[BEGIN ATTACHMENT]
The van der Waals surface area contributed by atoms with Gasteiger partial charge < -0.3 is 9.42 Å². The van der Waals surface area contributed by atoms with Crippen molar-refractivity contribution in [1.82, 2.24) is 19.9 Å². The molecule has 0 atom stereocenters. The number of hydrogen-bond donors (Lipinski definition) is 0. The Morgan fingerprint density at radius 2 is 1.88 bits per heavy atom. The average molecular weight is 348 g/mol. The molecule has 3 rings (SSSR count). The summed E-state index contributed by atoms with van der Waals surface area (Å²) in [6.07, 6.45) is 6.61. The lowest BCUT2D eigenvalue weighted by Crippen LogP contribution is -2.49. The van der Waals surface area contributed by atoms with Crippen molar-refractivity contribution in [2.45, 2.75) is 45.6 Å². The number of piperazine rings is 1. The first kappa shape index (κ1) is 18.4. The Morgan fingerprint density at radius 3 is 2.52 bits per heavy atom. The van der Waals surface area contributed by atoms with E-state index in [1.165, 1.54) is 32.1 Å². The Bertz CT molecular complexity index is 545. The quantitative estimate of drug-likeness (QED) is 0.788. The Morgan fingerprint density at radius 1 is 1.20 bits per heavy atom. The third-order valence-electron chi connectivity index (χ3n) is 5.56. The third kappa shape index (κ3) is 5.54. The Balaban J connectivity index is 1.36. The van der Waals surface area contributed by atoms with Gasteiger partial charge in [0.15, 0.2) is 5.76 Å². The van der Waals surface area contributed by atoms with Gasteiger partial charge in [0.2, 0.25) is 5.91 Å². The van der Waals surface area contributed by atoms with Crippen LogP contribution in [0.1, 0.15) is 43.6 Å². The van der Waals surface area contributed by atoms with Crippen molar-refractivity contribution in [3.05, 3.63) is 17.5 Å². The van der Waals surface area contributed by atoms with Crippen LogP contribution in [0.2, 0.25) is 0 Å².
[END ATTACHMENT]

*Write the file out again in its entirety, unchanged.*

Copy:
The van der Waals surface area contributed by atoms with Gasteiger partial charge < -0.3 is 9.42 Å². The van der Waals surface area contributed by atoms with Crippen molar-refractivity contribution in [1.82, 2.24) is 19.9 Å². The molecule has 0 atom stereocenters. The number of hydrogen-bond donors (Lipinski definition) is 0. The Morgan fingerprint density at radius 2 is 1.88 bits per heavy atom. The average molecular weight is 348 g/mol. The molecule has 3 rings (SSSR count). The summed E-state index contributed by atoms with van der Waals surface area (Å²) in [6.07, 6.45) is 6.61. The lowest BCUT2D eigenvalue weighted by Crippen LogP contribution is -2.49. The van der Waals surface area contributed by atoms with Crippen molar-refractivity contribution in [2.45, 2.75) is 45.6 Å². The number of piperazine rings is 1. The first kappa shape index (κ1) is 18.4. The Morgan fingerprint density at radius 3 is 2.52 bits per heavy atom. The van der Waals surface area contributed by atoms with E-state index in [1.165, 1.54) is 32.1 Å². The Bertz CT molecular complexity index is 545. The quantitative estimate of drug-likeness (QED) is 0.788. The Morgan fingerprint density at radius 1 is 1.20 bits per heavy atom. The third-order valence-electron chi connectivity index (χ3n) is 5.56. The third kappa shape index (κ3) is 5.54. The Balaban J connectivity index is 1.36. The van der Waals surface area contributed by atoms with Gasteiger partial charge in [0.15, 0.2) is 5.76 Å². The van der Waals surface area contributed by atoms with Gasteiger partial charge in [0.2, 0.25) is 5.91 Å². The van der Waals surface area contributed by atoms with Crippen LogP contribution in [0.1, 0.15) is 43.6 Å². The van der Waals surface area contributed by atoms with Crippen molar-refractivity contribution in [3.05, 3.63) is 17.5 Å². The van der Waals surface area contributed by atoms with Crippen LogP contribution in [0.2, 0.25) is 0 Å².